L. Frank Baum: The Tin Woodman of Oz

Chapter 17. The Workshop of Ku-Klip

It was not more than a two hours' journey to the house where Nimmie Amee had lived, but when our travelers arrived there they found the place deserted. The door was partly off its hinges, the roof had fallen in at the rear and the interior of the cottage was thick with dust. Not only was the place vacant, but it was evident that no one had lived there for a long time.

"I suppose," said the Scarecrow, as they all stood looking wonderingly at the ruined house, "that after the Wicked Witch was destroyed, Nimmie Amee became lonely and went somewhere else to live."

"One could scarcely expect a young girl to live all alone in a forest," added Woot. "She would want company, of course, and so I believe she has gone where other people live."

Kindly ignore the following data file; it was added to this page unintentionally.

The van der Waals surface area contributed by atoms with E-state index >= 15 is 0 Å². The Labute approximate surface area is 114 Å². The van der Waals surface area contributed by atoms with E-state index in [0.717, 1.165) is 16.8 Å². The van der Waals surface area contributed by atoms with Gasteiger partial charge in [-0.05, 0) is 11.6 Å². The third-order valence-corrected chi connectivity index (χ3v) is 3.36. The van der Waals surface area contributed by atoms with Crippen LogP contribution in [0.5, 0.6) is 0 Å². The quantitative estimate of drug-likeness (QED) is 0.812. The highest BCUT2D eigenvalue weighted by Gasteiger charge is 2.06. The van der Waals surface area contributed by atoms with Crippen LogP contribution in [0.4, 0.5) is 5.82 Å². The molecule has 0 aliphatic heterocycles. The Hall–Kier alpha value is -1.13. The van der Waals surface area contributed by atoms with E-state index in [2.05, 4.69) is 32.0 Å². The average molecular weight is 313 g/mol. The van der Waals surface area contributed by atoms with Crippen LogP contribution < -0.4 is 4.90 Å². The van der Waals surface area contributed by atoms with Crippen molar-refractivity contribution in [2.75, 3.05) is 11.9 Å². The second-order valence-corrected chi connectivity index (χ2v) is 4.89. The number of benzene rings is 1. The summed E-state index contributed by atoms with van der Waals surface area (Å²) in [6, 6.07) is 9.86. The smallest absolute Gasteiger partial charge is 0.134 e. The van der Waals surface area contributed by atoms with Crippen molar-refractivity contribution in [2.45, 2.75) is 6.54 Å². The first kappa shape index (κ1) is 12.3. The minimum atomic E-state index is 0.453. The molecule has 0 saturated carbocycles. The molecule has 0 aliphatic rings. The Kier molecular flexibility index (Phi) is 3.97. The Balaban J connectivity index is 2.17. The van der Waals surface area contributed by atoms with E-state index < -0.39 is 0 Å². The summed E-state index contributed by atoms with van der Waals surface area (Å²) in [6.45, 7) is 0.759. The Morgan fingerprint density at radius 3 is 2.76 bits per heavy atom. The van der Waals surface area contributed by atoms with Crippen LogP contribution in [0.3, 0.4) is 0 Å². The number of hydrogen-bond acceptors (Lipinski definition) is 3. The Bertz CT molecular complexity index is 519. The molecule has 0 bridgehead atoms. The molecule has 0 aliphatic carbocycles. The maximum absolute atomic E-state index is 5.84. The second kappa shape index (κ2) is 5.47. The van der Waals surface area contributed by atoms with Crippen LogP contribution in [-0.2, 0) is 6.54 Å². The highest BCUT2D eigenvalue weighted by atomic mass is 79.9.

"And perhaps she is still crying her poor little heart out because no tin man comes to marry her," suggested Polychrome.

"Well, in that case, it is the clear duty of you two tin persons to seek Nimmie Amee until you find her," declared the Scarecrow.

"I do not know where to look for the girl," said the Tin Soldier, "for I am almost a stranger to this part of the country."

"I was born here," said the Tin Woodman, "but the forest has few inhabitants except the wild beasts. I cannot think of anyone living near here with whom Nimmie Amee might care to live."

"Why not go to Ku-Klip and ask him what has become of the girl?" proposed Polychrome.

That struck them all as being a good suggestion, so once more they started to tramp through the forest, taking the direct path to Ku-Klip's house, for both the tin twins knew the way, having followed it many times.

Ku-Klip lived at the far edge of the great forest, his house facing the broad plains of the Munchkin Country that lay to the eastward. But, when they came to this residence by the forest's edge, the tinsmith was not at home.

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